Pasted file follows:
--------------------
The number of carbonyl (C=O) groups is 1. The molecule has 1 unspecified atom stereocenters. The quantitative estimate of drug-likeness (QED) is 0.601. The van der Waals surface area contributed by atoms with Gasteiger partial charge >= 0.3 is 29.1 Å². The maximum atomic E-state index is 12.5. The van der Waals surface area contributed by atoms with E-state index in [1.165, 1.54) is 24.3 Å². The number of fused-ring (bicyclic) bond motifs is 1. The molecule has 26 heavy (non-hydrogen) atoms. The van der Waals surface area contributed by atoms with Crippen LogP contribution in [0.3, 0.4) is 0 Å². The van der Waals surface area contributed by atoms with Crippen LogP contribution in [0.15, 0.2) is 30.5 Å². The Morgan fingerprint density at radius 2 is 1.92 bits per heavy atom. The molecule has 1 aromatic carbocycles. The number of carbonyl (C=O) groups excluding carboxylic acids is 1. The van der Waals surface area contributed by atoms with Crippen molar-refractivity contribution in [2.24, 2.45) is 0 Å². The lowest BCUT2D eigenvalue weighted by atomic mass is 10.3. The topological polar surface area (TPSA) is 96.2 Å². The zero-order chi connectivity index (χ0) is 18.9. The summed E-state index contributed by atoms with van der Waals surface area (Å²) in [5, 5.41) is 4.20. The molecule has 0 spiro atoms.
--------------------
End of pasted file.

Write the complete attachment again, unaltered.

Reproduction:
The number of carbonyl (C=O) groups is 1. The molecule has 1 unspecified atom stereocenters. The quantitative estimate of drug-likeness (QED) is 0.601. The van der Waals surface area contributed by atoms with Gasteiger partial charge >= 0.3 is 29.1 Å². The maximum atomic E-state index is 12.5. The van der Waals surface area contributed by atoms with E-state index in [1.165, 1.54) is 24.3 Å². The number of fused-ring (bicyclic) bond motifs is 1. The molecule has 26 heavy (non-hydrogen) atoms. The van der Waals surface area contributed by atoms with Crippen LogP contribution in [0.3, 0.4) is 0 Å². The van der Waals surface area contributed by atoms with Crippen LogP contribution in [0.15, 0.2) is 30.5 Å². The Morgan fingerprint density at radius 2 is 1.92 bits per heavy atom. The molecule has 1 aromatic carbocycles. The number of carbonyl (C=O) groups excluding carboxylic acids is 1. The van der Waals surface area contributed by atoms with Crippen molar-refractivity contribution in [2.24, 2.45) is 0 Å². The lowest BCUT2D eigenvalue weighted by atomic mass is 10.3. The topological polar surface area (TPSA) is 96.2 Å². The zero-order chi connectivity index (χ0) is 18.9. The summed E-state index contributed by atoms with van der Waals surface area (Å²) in [5, 5.41) is 4.20. The molecule has 0 spiro atoms.